With the temperature rising and the humid summer just approaching (it’s around 30 degrees everyday), the atmosphere in the city has been ever-changing. I can’t say that the heat is getting to me – not at all really. I love that I can walk at night, in a t-shirt when it’s dark and still feel the heat of the day and the fresh breeze. The thing I actually love most about this time in Jinzhou is the night market. Up until September or October, there’s a particular street quite near the school that probably homes at least 100 stalls every evening come 6pm… There’s everything on offer from clothes, to household goods, from accessories to stationary, from dogs (!!!!!) to toys, from shoes to food… You name it, it’s there. A shoppers’ paradise, especially if you can haggle. For me, it’s not really a paradise because of all that’s available, but it’s more because of the routine that’s evolved since the market has opened.
It’s so close to work (and also within walking distance from my place) that me and some colleagues have made it a regular thing to wander down the market street after work, a few times each week. It’s not really to buy, but instead to sit on the sidelines, take in the atmosphere, the people, the weather and the pearl milk tea (a yummy drink that I’ve come to crave everyday). It’s so cool. I’ve been doing this mainly with Helen… After work, we’d make our way there. We’d sit at the dirty tables, right next to the tens of food stalls where the famous Jinzhou bbq is being prepared. We’re the object of observation - to which I’ve totally switched-off and the stares never stop the talking we could easily do for hours at a time. It’s strange that this bustling street promotes the conversations we have, which are nearly always regarding where we’re at in life, how we can benefit more from what we’re currently doing so we can move towards the things we’ve always wanted to do. For some reason, we both always come away from out chats, having learnt or realized something new and feeling so full of life…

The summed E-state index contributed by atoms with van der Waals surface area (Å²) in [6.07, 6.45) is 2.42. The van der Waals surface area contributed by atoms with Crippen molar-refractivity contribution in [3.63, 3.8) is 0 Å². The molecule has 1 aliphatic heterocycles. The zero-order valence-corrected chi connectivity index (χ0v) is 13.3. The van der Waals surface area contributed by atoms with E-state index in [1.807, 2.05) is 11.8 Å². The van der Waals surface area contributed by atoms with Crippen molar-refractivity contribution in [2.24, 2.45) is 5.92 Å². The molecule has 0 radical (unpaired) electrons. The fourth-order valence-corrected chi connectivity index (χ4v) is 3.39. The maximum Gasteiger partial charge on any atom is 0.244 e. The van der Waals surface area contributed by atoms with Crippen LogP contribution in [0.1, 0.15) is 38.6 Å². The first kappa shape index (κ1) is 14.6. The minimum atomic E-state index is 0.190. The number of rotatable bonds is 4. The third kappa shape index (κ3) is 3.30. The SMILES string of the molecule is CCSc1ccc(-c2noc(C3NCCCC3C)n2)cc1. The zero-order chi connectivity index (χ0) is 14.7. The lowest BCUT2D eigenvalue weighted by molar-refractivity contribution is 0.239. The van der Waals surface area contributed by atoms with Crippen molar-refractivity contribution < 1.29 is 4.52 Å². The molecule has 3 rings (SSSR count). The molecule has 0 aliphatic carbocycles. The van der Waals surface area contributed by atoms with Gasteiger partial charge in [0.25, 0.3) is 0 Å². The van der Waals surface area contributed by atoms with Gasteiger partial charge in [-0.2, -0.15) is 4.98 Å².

I’ve learnt over the past month or so, that teaching really isn’t what I long to be doing. Well, not long-term anyhow. It’s something I enjoy, really I do. And I do my best to be a good at it. But I know it’s only temporary. And I say this, not because of the contract, but because I can see ‘clearly’ in what direction I’m heading. Although I know how much this position in china is giving me right now and it’s really amazing to see just how much I’ve gained by taking this step; the school has been the biggest contributor in giving me such an amazing experience and lifestyle – without me feeling to have done anything big at all, to receive so much.
But, the more I take time to stand back from what I’m doing, the more I realize that this position is bringing me forward to the next experience. When and how it will happen, I can’t really say. But I know what the teaching is giving me, in terms of realizing what I was to pursue in life. Because there’s something of a strong passion to not only travel and write, but to be more involved with kids too. This is something that has been coming out, during my classes. I’m standing there, teaching these kids English, enjoying my time with them, but feeling a little saddened that the only way I get to form a bond with them, is through teaching English. It’s like I want to get closer to these kids, but I can’t, because we can’t fluently communicate and because of the fact that I’m ‘only’ the English teacher who sees them 2 hours a week.
I’m the teacher who is meant to be strict, fun and active at the same time. I’m giving them ‘knowledge’ of the English language… Is that really what I want to be giving them? Hummm… I actually want to be giving love, more than anything else! I wish to be helping them on a less ‘superficial’ level. But I do see how special this experience is, if this is the only contact or connection I can form with kids in general, at this point in time. So I’m grateful. And I take so much from being in front of the class – even when the pressure can get too much.